The majority of my 10-year career has been spent within engineering positions. I also have my BS and MS in engineering disciplines from Penn State. The last two years I have spent working very hard to move away from technical positions and have been fairly successful to this point, moving into a program and product management roles. However I still look more like a techie manager than a business side manager on paper. To help combat...
this I have enrolled in an MBA program (also at Penn State). Until now I have never been a big fan of certifications on the technical side, from a hiring manager perspective. However, in an effort to help move myself away from being viewed as a techie I am now considering a couple of non-tech certifications. I would be interested in your thoughts are on the Project Management Professional (PMP) and Certified Purchasing Manager (CPM) being worth the time? Thanks in advance! The PMP is a very popular credential with growing market participation and name recognition. It has strong academic leanings, roots, and delivery mechanisms, so you should feel right at home within their programs. My publisher has books underway on this topic right now, as do several others, and in a soft certification market, that's a very good indicator that savvy businesspeople have run the numbers and decided that the PMP is worth backing. FWIW, I also get lots of inquiries and reader interest in this credential, and see it as the kind of "soft skills" credential that many IT Professionals--particularly those interested in moving into management roles--will find not only useful and interesting, but beneficial for their careers.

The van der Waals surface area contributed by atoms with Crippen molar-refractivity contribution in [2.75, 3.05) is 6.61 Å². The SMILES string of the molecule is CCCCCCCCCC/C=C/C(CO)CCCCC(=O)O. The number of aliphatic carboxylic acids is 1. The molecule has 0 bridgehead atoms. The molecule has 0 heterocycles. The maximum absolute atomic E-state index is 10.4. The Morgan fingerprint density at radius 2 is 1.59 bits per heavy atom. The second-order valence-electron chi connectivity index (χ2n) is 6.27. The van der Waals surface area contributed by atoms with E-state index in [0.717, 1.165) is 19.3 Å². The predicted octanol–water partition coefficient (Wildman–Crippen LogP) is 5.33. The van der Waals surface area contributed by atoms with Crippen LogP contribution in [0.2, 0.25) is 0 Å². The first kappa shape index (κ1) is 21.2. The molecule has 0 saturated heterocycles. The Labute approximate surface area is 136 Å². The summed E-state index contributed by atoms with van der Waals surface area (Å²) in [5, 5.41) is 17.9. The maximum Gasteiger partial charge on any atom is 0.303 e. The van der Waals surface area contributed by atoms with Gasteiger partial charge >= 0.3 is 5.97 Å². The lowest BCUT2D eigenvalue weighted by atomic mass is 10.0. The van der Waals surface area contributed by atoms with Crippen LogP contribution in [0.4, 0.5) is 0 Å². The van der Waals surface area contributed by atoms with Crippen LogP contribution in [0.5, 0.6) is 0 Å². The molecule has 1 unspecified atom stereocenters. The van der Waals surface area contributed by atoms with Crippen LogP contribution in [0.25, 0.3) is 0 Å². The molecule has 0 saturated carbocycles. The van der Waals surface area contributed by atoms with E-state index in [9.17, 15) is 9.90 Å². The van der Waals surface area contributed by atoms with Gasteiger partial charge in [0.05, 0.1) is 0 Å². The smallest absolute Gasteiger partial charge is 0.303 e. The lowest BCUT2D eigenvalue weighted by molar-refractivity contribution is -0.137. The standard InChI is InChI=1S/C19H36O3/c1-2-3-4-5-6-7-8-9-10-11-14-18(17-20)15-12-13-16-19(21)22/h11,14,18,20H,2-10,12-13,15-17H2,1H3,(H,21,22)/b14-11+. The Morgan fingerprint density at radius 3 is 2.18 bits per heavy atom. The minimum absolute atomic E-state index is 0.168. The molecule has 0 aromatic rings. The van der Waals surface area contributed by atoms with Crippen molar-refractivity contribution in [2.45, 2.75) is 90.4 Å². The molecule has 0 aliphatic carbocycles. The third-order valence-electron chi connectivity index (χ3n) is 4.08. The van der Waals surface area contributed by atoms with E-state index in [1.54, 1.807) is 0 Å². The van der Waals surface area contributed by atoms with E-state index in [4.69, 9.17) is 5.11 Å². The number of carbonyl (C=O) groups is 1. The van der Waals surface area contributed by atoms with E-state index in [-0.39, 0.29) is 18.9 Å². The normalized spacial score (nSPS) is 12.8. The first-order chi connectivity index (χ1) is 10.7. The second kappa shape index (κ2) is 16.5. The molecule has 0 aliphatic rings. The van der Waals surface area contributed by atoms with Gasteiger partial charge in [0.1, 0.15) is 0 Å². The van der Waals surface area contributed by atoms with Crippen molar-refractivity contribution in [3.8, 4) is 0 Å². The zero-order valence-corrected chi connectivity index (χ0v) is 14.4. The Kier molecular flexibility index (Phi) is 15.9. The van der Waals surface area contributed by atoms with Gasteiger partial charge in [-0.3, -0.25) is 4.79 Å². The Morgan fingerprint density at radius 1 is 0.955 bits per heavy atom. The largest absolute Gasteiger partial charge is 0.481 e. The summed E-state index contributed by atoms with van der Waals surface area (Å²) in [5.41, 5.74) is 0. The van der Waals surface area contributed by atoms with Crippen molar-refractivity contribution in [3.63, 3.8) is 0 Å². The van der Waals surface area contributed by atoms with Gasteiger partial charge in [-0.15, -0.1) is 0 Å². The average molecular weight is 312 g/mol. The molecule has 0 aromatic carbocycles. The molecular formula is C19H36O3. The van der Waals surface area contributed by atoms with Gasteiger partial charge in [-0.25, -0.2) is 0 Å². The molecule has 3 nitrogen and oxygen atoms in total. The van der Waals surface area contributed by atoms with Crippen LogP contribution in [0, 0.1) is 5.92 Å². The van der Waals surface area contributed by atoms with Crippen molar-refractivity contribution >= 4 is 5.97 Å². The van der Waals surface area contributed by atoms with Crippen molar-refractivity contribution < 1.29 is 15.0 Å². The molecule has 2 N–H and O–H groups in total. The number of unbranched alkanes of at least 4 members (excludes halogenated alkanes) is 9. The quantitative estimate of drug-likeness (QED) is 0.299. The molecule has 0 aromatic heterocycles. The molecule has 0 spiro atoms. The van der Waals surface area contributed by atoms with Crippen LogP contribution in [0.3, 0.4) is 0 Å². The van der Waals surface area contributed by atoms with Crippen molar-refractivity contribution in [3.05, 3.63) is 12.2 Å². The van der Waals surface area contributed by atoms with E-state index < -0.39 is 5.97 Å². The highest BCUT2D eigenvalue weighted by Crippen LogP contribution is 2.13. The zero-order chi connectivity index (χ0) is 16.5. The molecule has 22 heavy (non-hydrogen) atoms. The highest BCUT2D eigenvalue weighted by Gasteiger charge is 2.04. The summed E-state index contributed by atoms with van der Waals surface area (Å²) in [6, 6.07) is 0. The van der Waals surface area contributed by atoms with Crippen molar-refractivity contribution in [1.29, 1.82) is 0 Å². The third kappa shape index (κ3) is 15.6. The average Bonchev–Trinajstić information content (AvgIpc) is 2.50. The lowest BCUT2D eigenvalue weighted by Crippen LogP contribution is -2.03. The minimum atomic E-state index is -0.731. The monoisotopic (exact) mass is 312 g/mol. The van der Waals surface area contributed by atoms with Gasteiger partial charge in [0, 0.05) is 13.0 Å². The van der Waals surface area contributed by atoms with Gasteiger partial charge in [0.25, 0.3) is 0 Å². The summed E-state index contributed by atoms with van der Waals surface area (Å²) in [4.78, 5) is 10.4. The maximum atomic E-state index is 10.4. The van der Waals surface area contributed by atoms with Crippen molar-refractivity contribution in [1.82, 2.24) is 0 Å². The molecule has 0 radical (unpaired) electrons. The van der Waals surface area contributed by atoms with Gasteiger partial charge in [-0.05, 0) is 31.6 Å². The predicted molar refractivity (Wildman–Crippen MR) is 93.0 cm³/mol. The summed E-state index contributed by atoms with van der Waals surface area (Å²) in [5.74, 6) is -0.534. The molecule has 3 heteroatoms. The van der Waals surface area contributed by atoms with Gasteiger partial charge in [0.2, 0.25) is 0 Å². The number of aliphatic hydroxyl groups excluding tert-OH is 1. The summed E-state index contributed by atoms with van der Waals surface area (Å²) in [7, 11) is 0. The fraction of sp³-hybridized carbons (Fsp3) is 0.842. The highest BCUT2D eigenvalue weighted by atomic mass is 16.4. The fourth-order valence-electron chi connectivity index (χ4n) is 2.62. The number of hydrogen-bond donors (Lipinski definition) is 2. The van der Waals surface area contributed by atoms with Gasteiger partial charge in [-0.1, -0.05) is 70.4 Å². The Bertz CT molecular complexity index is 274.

As somebody who specializes in IT certifications, the CPM is new to me and I don't feel really comfortable giving you a thumbs-up or thumbs-down on this program. That said, what I can see of the program at napm.org and the number of positive mentions I see in a quick search on the credential looks rather more promising than ominous.
HTH, and thanks for writing.
Dig Deeper on Networking Certs and Careers
Related Q&A from Ed Tittel
Disconnected VDI means remote users can access their desktops from anywhere, but there are some downsides.continue reading
VDI requires new hardware and software, so make sure you get some VDI training and certifications under your belt before you deploy virtual desktops.continue reading
Virtualized GPU technology is still new, so it's a good time to get in on the ground floor and learn how it renders graphics for remote users.continue reading
Have a question for an expert?
Please add a title for your question
Get answers from a TechTarget expert on whatever's puzzling you.